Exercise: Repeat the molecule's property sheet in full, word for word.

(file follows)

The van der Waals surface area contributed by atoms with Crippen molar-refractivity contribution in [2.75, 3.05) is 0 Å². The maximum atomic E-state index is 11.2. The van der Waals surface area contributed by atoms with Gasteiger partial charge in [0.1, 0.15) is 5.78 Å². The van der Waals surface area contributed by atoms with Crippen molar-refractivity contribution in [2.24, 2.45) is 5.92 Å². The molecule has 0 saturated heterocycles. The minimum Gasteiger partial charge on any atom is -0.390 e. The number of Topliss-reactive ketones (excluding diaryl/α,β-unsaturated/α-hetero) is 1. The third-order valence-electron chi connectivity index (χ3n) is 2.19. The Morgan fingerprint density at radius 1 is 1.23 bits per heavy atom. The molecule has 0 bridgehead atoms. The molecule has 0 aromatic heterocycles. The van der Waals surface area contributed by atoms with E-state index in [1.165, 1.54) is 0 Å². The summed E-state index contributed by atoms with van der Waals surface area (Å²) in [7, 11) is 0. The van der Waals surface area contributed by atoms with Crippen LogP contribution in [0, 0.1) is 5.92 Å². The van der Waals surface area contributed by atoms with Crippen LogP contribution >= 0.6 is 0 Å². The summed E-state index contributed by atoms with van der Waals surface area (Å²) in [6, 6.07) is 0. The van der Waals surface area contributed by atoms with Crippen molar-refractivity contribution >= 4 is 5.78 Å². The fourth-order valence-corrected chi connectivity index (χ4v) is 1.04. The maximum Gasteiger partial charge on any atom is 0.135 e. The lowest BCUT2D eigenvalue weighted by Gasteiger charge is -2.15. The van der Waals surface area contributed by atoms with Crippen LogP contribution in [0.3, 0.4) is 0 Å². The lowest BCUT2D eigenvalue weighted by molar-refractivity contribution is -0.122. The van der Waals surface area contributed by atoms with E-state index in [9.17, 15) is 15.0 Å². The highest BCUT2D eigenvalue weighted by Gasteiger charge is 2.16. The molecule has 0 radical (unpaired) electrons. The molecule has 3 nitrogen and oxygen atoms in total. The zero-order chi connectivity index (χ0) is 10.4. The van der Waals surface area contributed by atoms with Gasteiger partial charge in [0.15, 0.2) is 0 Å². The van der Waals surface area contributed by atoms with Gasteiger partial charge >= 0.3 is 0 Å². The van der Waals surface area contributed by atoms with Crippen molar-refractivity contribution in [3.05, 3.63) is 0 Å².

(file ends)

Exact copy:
The van der Waals surface area contributed by atoms with Crippen molar-refractivity contribution in [2.75, 3.05) is 0 Å². The maximum atomic E-state index is 11.2. The van der Waals surface area contributed by atoms with Gasteiger partial charge in [0.1, 0.15) is 5.78 Å². The van der Waals surface area contributed by atoms with Crippen molar-refractivity contribution in [2.24, 2.45) is 5.92 Å². The molecule has 0 saturated heterocycles. The minimum Gasteiger partial charge on any atom is -0.390 e. The number of Topliss-reactive ketones (excluding diaryl/α,β-unsaturated/α-hetero) is 1. The third-order valence-electron chi connectivity index (χ3n) is 2.19. The Morgan fingerprint density at radius 1 is 1.23 bits per heavy atom. The molecule has 0 bridgehead atoms. The molecule has 0 aromatic heterocycles. The van der Waals surface area contributed by atoms with E-state index in [1.165, 1.54) is 0 Å². The summed E-state index contributed by atoms with van der Waals surface area (Å²) in [7, 11) is 0. The van der Waals surface area contributed by atoms with Crippen LogP contribution in [0, 0.1) is 5.92 Å². The van der Waals surface area contributed by atoms with Crippen LogP contribution >= 0.6 is 0 Å². The summed E-state index contributed by atoms with van der Waals surface area (Å²) in [6, 6.07) is 0. The van der Waals surface area contributed by atoms with Crippen molar-refractivity contribution >= 4 is 5.78 Å². The fourth-order valence-corrected chi connectivity index (χ4v) is 1.04. The maximum Gasteiger partial charge on any atom is 0.135 e. The lowest BCUT2D eigenvalue weighted by Gasteiger charge is -2.15. The van der Waals surface area contributed by atoms with Crippen LogP contribution in [0.3, 0.4) is 0 Å². The lowest BCUT2D eigenvalue weighted by molar-refractivity contribution is -0.122. The van der Waals surface area contributed by atoms with E-state index in [9.17, 15) is 15.0 Å². The highest BCUT2D eigenvalue weighted by Gasteiger charge is 2.16. The molecule has 0 radical (unpaired) electrons. The molecule has 3 nitrogen and oxygen atoms in total. The zero-order chi connectivity index (χ0) is 10.4. The van der Waals surface area contributed by atoms with Gasteiger partial charge in [0.15, 0.2) is 0 Å². The van der Waals surface area contributed by atoms with Gasteiger partial charge >= 0.3 is 0 Å². The van der Waals surface area contributed by atoms with Crippen molar-refractivity contribution in [3.05, 3.63) is 0 Å².